A Week Done

Another week done in Los Angeles… Three more days to go!! Working with the most talented kids in Southern California has been amazing. Working on very specific corrections, specifically like not using your quads whatsoever. It’s been pretty amazing. This week on Instagram I just brought back my Weekly Themes… starting with revisiting the Ballet Look of the Days…

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Three more days of teaching in Los Angeles (Monday-Wednesday 10:00 AM-12:00) and then off to Phoenix!!

A Personal Journey… and the struggle with weight… even for a man.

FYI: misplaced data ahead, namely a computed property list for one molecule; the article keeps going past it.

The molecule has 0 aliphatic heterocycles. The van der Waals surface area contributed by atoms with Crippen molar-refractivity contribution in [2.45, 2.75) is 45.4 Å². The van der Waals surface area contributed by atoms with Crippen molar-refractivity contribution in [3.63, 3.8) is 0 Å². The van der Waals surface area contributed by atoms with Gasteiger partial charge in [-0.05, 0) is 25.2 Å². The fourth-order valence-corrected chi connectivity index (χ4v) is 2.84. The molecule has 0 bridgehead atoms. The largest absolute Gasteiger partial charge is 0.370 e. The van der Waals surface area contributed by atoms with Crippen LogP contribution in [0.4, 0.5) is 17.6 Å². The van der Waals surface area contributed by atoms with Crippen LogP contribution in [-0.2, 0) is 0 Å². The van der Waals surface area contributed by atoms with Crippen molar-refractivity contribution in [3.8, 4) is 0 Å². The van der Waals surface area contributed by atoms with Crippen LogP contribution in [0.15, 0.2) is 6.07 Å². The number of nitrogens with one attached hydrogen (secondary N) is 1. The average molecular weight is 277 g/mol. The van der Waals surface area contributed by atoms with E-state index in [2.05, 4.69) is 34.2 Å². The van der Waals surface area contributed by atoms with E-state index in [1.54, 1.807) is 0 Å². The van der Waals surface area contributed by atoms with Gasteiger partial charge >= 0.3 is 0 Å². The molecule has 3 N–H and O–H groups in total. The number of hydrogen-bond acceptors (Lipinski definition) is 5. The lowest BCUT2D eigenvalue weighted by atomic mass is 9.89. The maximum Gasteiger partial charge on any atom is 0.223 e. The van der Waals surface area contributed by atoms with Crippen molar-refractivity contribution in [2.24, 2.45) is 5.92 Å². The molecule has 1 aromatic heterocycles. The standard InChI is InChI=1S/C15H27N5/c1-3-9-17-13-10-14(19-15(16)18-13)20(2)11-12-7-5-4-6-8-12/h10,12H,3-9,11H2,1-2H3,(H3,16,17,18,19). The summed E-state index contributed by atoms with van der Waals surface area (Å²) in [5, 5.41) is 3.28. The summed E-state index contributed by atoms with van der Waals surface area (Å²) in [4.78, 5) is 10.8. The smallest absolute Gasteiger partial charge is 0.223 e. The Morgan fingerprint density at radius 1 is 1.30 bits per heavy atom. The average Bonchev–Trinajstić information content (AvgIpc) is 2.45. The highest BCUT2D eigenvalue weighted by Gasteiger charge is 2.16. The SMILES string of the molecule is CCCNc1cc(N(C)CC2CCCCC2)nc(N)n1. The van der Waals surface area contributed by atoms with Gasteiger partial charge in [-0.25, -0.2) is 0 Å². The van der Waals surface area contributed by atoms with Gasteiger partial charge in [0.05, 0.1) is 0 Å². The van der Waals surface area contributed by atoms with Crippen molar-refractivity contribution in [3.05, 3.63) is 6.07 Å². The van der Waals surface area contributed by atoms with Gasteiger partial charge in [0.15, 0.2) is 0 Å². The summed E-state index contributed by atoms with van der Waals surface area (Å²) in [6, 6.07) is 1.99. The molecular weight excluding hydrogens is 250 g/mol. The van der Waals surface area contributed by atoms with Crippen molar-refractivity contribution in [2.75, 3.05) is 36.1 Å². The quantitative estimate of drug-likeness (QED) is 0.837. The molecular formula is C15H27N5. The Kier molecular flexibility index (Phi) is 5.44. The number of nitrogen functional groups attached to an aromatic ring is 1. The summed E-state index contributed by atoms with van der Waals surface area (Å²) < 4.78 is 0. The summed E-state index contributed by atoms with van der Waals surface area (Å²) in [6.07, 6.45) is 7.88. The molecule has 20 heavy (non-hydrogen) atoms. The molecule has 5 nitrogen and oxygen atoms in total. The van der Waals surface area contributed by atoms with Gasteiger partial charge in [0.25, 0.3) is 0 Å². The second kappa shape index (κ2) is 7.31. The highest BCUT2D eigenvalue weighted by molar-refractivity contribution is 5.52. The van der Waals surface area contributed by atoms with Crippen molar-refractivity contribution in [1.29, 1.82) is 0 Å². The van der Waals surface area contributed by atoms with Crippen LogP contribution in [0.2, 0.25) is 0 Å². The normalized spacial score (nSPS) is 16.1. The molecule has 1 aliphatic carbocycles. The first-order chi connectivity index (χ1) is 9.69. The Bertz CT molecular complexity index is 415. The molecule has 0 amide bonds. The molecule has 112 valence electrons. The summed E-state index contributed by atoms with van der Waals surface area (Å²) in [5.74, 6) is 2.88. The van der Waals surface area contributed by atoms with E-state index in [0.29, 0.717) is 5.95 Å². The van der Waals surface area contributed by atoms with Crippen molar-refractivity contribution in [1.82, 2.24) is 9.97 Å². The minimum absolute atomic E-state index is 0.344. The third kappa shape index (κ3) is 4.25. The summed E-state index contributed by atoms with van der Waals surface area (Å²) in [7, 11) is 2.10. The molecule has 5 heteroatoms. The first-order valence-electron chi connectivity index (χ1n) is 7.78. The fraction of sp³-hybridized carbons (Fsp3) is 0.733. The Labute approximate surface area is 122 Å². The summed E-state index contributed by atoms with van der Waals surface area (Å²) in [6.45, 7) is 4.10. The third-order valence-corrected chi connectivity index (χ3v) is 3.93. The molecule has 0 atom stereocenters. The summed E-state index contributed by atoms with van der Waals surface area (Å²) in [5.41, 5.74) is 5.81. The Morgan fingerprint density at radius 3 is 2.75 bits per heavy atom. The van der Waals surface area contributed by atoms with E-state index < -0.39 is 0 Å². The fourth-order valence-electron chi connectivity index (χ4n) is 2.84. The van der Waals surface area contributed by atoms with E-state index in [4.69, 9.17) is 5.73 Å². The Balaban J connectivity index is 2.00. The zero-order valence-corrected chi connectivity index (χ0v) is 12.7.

There is so much pressure in ballet when it comes to weight. But the stereotype isn’t just for women/girls. There is a ton of pressure for men/boys to also have the right body proportions. From obsessive workouts to the right muscle tone, weight is constantly being evaluated. I think the first time I really became paranoid about weight was when I was measured for my first custom ballet costume. This paranoia was reinforced when I had to fit into another person’s ballet costume. And the third time was when a teacher made a remark that was something along the line of, “Aren’t Asians supposed to be super skinny?” Yup. This was only supported by teachers making general comments like, “Someone ate dessert last night.” While walking around the room. Or, “You probably had too much for dinner since you can’t close your fifth.” And for some reason that became normal.